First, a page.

Give Your Buyers The A Tour Of The Neighborhood
After your listing goes live it won’t be long before potential buyers and their agents are calling to set up viewings so they can see what your home looks like in person.
When a buyer tours your home, offer to spend a few minutes giving them a quick tour of the local community as well. Have a quick route determined beforehand which takes you past schools, medical facilities and other amenities that will help to reinforce that your area is a great one to live in.
Highlight Local Community Centers And Parks
Do you have a community center, fitness center or large park nearby? If so you’ll definitely want to ensure that your buyer knows about these – especially if you’re selling your home to a family with children.
Modern buyers are very appreciative of green space and local cultural amenities as in many areas they’re becoming a bit harder to find. Point out just how close those local running trails are or how the recreation center is just a short jog away.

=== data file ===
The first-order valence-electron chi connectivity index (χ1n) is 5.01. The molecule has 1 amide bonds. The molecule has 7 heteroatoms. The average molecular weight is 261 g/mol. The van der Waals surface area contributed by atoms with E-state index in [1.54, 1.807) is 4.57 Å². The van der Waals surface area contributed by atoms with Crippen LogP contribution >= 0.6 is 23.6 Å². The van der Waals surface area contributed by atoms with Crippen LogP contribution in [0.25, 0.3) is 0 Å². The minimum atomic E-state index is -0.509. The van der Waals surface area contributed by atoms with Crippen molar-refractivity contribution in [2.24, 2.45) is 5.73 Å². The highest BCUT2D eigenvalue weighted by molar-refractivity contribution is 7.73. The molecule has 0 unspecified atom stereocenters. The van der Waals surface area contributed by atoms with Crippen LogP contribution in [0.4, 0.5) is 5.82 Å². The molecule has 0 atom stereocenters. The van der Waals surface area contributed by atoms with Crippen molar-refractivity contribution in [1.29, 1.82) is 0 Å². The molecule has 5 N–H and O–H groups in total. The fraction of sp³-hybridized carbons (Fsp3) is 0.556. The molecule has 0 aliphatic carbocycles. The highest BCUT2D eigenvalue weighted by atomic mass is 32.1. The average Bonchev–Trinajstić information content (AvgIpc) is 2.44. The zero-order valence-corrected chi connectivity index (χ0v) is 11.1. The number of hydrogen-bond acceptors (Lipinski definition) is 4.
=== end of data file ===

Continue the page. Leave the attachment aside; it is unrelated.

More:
Have A List Of Local Restaurants And Shops Handy
Whether you live in the suburbs or the downtown core of your city, it’s likely that you have a number of restaurants, cafés and shops nearby. Consider making a quick list of these, highlighting any favorites or popular spots that are well-known to everyone who lives in the area.
Virtually everyone likes to dine out on occasion, and many buyers will prefer to live in a community that has what they need within a short drive.
If you’re unsure of what community features you should be telling potential buyers about, be sure to ask your real estate agent as they have been through the selling process numerous times before and will know how to market the community around your home.
Economic news was lean last week as the first week of the month tends to be calm in the aftermath of the rush of end-of-month reporting.
Of note was CoreLogic’s report on housing markets, the release of the minutes from the most recent FOMC meeting and lower mortgage rates reported by Freddie Mac.
CoreLogic Reports Lowest Home Price Gains in Almost Two Years
August home prices hit their slowest growth rate in nearly two years according to CoreLogic data released last Tuesday. Annual home prices grew by 6.40 percent in August as compared to July’s reading of 6.80 percent. Year-over-year home price growth reached a rate of 11.40 percent in August.